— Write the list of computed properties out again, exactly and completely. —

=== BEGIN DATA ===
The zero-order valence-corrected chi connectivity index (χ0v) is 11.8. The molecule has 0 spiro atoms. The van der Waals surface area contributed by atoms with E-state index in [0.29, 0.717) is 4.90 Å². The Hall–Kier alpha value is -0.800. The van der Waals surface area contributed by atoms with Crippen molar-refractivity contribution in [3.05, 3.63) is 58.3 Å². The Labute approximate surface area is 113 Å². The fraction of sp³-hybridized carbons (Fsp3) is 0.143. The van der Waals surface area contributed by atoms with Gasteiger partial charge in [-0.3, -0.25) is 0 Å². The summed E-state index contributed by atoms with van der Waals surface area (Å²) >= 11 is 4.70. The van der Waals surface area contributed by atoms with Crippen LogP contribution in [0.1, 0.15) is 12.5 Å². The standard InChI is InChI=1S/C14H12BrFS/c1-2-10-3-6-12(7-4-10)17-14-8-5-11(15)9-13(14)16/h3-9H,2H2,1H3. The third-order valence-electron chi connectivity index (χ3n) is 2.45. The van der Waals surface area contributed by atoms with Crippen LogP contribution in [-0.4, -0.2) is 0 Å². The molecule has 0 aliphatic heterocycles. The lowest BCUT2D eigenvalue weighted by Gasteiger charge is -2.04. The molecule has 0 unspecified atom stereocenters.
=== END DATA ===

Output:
The zero-order valence-corrected chi connectivity index (χ0v) is 11.8. The molecule has 0 spiro atoms. The van der Waals surface area contributed by atoms with E-state index in [0.29, 0.717) is 4.90 Å². The Hall–Kier alpha value is -0.800. The van der Waals surface area contributed by atoms with Crippen molar-refractivity contribution in [3.05, 3.63) is 58.3 Å². The Labute approximate surface area is 113 Å². The fraction of sp³-hybridized carbons (Fsp3) is 0.143. The van der Waals surface area contributed by atoms with Gasteiger partial charge in [-0.3, -0.25) is 0 Å². The summed E-state index contributed by atoms with van der Waals surface area (Å²) >= 11 is 4.70. The van der Waals surface area contributed by atoms with Crippen LogP contribution in [0.1, 0.15) is 12.5 Å². The standard InChI is InChI=1S/C14H12BrFS/c1-2-10-3-6-12(7-4-10)17-14-8-5-11(15)9-13(14)16/h3-9H,2H2,1H3. The third-order valence-electron chi connectivity index (χ3n) is 2.45. The van der Waals surface area contributed by atoms with Crippen LogP contribution in [-0.4, -0.2) is 0 Å². The molecule has 0 aliphatic heterocycles. The lowest BCUT2D eigenvalue weighted by Gasteiger charge is -2.04. The molecule has 0 unspecified atom stereocenters.